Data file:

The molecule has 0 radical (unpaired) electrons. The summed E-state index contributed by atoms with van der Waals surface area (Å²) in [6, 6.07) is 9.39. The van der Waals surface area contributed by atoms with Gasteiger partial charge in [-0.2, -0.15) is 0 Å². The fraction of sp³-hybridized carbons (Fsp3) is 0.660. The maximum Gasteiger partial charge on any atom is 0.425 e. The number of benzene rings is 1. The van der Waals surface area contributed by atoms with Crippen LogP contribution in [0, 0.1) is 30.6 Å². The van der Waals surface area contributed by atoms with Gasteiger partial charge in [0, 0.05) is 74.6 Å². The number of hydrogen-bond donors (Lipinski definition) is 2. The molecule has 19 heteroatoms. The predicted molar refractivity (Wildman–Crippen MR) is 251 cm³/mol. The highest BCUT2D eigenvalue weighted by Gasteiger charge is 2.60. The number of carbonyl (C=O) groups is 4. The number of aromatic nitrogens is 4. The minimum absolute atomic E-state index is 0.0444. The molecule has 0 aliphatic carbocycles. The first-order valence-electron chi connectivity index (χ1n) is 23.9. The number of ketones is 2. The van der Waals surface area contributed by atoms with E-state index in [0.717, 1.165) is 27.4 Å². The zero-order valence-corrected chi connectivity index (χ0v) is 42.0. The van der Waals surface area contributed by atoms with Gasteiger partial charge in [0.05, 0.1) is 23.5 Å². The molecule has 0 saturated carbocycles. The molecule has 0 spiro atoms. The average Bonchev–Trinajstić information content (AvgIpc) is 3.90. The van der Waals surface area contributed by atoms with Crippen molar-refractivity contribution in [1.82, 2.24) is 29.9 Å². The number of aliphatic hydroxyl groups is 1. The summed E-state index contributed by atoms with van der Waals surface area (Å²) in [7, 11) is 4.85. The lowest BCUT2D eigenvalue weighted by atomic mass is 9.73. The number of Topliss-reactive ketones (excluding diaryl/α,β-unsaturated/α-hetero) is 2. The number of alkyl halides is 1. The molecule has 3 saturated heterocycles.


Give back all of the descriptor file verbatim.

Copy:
The molecule has 0 radical (unpaired) electrons. The summed E-state index contributed by atoms with van der Waals surface area (Å²) in [6, 6.07) is 9.39. The van der Waals surface area contributed by atoms with Gasteiger partial charge in [-0.2, -0.15) is 0 Å². The fraction of sp³-hybridized carbons (Fsp3) is 0.660. The maximum Gasteiger partial charge on any atom is 0.425 e. The number of benzene rings is 1. The van der Waals surface area contributed by atoms with Crippen LogP contribution in [0, 0.1) is 30.6 Å². The van der Waals surface area contributed by atoms with Gasteiger partial charge in [0, 0.05) is 74.6 Å². The number of hydrogen-bond donors (Lipinski definition) is 2. The molecule has 19 heteroatoms. The predicted molar refractivity (Wildman–Crippen MR) is 251 cm³/mol. The highest BCUT2D eigenvalue weighted by Gasteiger charge is 2.60. The number of carbonyl (C=O) groups is 4. The number of aromatic nitrogens is 4. The minimum absolute atomic E-state index is 0.0444. The molecule has 0 aliphatic carbocycles. The first-order valence-electron chi connectivity index (χ1n) is 23.9. The number of ketones is 2. The van der Waals surface area contributed by atoms with E-state index in [0.717, 1.165) is 27.4 Å². The zero-order valence-corrected chi connectivity index (χ0v) is 42.0. The van der Waals surface area contributed by atoms with Gasteiger partial charge in [0.05, 0.1) is 23.5 Å². The molecule has 0 saturated carbocycles. The molecule has 0 spiro atoms. The average Bonchev–Trinajstić information content (AvgIpc) is 3.90. The van der Waals surface area contributed by atoms with Crippen molar-refractivity contribution in [1.82, 2.24) is 29.9 Å². The number of aliphatic hydroxyl groups is 1. The summed E-state index contributed by atoms with van der Waals surface area (Å²) in [7, 11) is 4.85. The lowest BCUT2D eigenvalue weighted by atomic mass is 9.73. The number of Topliss-reactive ketones (excluding diaryl/α,β-unsaturated/α-hetero) is 2. The number of alkyl halides is 1. The molecule has 3 saturated heterocycles.